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Our research current of studies in human development indicates that people who have strong attachments show greater depth of compassion, affection, forgiving, humanitarian and benevolent. (

 What is a relationship?  A relationship is a way in which two or more people are connected or the state of being connected.

Key message: when children are feeling connected to others, they are capable of a far more superior learning across the social, physical, cognitive and emotional domains. These domains are what we refer to as the foundations of the brain (we will touch on it soon).

So why are positive relationships so important in the early years? Because…

  • they provide children with the fundamentals to develop and learn social and emotional skills;
  • they provide a protective factor when building mental health
  • they enable children to freely explore environments and engage in social settings, play and learning environments;
  • building strong relationships early on helps to support children in their self-regulation, connect with others and build relationships with peers;
  • children learn from relationships that require them to be socially-competent, be caring, respectful and empathetic.

Key message: When respectful and responsive relationships are established, children feel a sense of security and belonging to the environment. This sense of belonging promotes children’s willingness to give new things ago, explore their environments and learn from trial and error.

How positive relationships are formed with children

  • adults provide warmth, trust, care, support and responsiveness to children and their needs;
  • through play, adults assist children to develop relationships and the concepts around building positive relationships with others (scaffolding);
  • ‘Serve and return’ relationships promote mutual response and activity, they are not one-directional.

Key message: relationships are established through supporting children in their play, social experience and everyday routines. By modelling behaviours of respectful relationships, children will learn how to reciprocate. Children need to feel supported and heard to form relationships.


Why are relationships so important when ‘building’ a child’s brain?

Building a brain is a lot like building a house. The four walls are the foundations; which are a child’s emotional, cognitive, social and physical development. How these ‘walls’ are built and the quality of them will depend on the relationships children have.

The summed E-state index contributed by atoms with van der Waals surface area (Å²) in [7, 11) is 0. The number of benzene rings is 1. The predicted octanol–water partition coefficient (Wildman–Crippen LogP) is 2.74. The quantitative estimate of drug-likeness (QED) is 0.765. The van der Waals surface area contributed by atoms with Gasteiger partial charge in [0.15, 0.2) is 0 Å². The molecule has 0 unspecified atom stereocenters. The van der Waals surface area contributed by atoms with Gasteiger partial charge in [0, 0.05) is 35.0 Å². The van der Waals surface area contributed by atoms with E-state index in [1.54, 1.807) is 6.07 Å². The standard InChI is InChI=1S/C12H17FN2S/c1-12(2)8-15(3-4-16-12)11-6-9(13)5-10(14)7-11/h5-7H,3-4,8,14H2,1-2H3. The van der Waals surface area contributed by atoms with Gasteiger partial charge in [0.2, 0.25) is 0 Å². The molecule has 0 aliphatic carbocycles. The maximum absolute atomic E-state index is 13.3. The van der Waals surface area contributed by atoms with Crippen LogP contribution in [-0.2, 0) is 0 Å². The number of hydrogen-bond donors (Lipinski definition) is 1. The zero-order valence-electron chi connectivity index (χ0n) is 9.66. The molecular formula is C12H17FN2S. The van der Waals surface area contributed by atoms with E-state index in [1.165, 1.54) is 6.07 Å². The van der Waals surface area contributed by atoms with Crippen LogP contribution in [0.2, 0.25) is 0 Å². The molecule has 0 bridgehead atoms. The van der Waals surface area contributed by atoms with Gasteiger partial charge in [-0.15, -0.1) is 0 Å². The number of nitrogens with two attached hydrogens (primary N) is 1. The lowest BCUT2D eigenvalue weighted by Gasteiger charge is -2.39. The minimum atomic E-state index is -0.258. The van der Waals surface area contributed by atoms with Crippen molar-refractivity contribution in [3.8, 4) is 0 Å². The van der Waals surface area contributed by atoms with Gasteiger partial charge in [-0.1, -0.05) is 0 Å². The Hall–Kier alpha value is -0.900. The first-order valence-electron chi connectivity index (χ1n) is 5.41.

• children’s relationships change during childhood. This is based on their capacity to self-regulate, socialise, empathise, their moral development, ethics and gratitude;
  • children need a network of people with different skills to help build their brain;
  • reliable and high-quality relationships are key to building strong brains that will last a lifetime;
  • nurturing, familiar and stable relationships are important when building strong foundations.

Attachment Theory: keys factors that contribute to strong attachments. (Bowlby)

Four attachment styles: the attachment type that is formed in the early years, generally is consistent throughout the child’s lifespan and carries through to adulthood

  1. secure: primary career is in tune and consistently responsive to the child needs = easier to get close to others, happy, friendly and trusting in their relationships, when problems arise they cope by talking them out.
  2. avoidant: primary caregiver seems preoccupied, indifferent or absent, child learnt to fend for itself and not rely on others = often uncomfortable forming close relationships, fear of intimacy and trust issues, do not like to depend on anyone else, including their partner, when problems arise in their relationships they avoid and distance themselves to cope.
  3. anxious/ambivalent: carers are inconsistent with the attention given to the child. The child becomes anxious because they don’t know what to expect, and the inconstancy leads them to become clingy and unsure = seek intermate relationships, worried they won’t be loved back, anxious about relationships, obsessed, constantly get jealous and have a fear of abandonment.
  4. disorganised: when parents’ behaviour is unpredictable, no organized strategies allows their child to feel safe and get their needs met without fright and worry. Such unpredictable behaviour can leave children experiencing some trauma, leaving them reliant on someone who is threatening their safety zone. This can result in serious trust issues, aggression, violence, intimacy dysfunctions, addictive and compulsive behaviours

Key message: children form relationships with many people in their lives which provides a range of experiences, skills and interactions. Building relationships with many role-models contribute to their development as children and adults. Investing in building a strong and healthy relationship will have a life-long effect on children and their later relationships.

Helpful links/more information:

Please feel free to get in touch anytime if you’d like to know more.

Hannah and Oliva